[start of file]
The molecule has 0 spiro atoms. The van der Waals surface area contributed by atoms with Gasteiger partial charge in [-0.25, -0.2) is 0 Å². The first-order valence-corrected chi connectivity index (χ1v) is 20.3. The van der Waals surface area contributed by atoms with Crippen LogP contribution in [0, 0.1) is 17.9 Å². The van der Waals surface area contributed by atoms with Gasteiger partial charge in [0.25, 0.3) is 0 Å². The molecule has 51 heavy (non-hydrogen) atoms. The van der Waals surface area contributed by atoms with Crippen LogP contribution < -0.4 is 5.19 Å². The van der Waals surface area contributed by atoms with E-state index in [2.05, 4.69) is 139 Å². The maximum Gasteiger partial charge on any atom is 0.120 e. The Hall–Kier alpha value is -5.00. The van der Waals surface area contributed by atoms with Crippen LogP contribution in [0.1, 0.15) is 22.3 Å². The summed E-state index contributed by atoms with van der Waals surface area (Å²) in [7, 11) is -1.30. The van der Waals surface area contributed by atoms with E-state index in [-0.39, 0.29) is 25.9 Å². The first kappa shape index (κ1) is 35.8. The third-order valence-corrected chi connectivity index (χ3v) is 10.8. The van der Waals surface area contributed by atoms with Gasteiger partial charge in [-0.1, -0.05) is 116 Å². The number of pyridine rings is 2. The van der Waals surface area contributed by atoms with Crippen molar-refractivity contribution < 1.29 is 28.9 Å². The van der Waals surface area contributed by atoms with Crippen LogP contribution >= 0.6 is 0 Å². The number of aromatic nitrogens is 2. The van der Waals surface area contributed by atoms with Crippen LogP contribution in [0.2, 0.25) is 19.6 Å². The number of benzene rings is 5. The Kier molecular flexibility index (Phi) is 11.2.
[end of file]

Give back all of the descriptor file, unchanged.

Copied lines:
The molecule has 0 spiro atoms. The van der Waals surface area contributed by atoms with Gasteiger partial charge in [-0.25, -0.2) is 0 Å². The first-order valence-corrected chi connectivity index (χ1v) is 20.3. The van der Waals surface area contributed by atoms with Crippen LogP contribution in [0, 0.1) is 17.9 Å². The van der Waals surface area contributed by atoms with Gasteiger partial charge in [0.25, 0.3) is 0 Å². The molecule has 51 heavy (non-hydrogen) atoms. The van der Waals surface area contributed by atoms with Crippen LogP contribution < -0.4 is 5.19 Å². The van der Waals surface area contributed by atoms with E-state index in [2.05, 4.69) is 139 Å². The maximum Gasteiger partial charge on any atom is 0.120 e. The Hall–Kier alpha value is -5.00. The van der Waals surface area contributed by atoms with Crippen LogP contribution in [0.1, 0.15) is 22.3 Å². The summed E-state index contributed by atoms with van der Waals surface area (Å²) in [7, 11) is -1.30. The van der Waals surface area contributed by atoms with E-state index in [-0.39, 0.29) is 25.9 Å². The first kappa shape index (κ1) is 35.8. The third-order valence-corrected chi connectivity index (χ3v) is 10.8. The van der Waals surface area contributed by atoms with Gasteiger partial charge in [-0.1, -0.05) is 116 Å². The number of pyridine rings is 2. The van der Waals surface area contributed by atoms with Crippen molar-refractivity contribution < 1.29 is 28.9 Å². The van der Waals surface area contributed by atoms with Crippen LogP contribution >= 0.6 is 0 Å². The number of aromatic nitrogens is 2. The van der Waals surface area contributed by atoms with Crippen LogP contribution in [0.2, 0.25) is 19.6 Å². The number of benzene rings is 5. The Kier molecular flexibility index (Phi) is 11.2.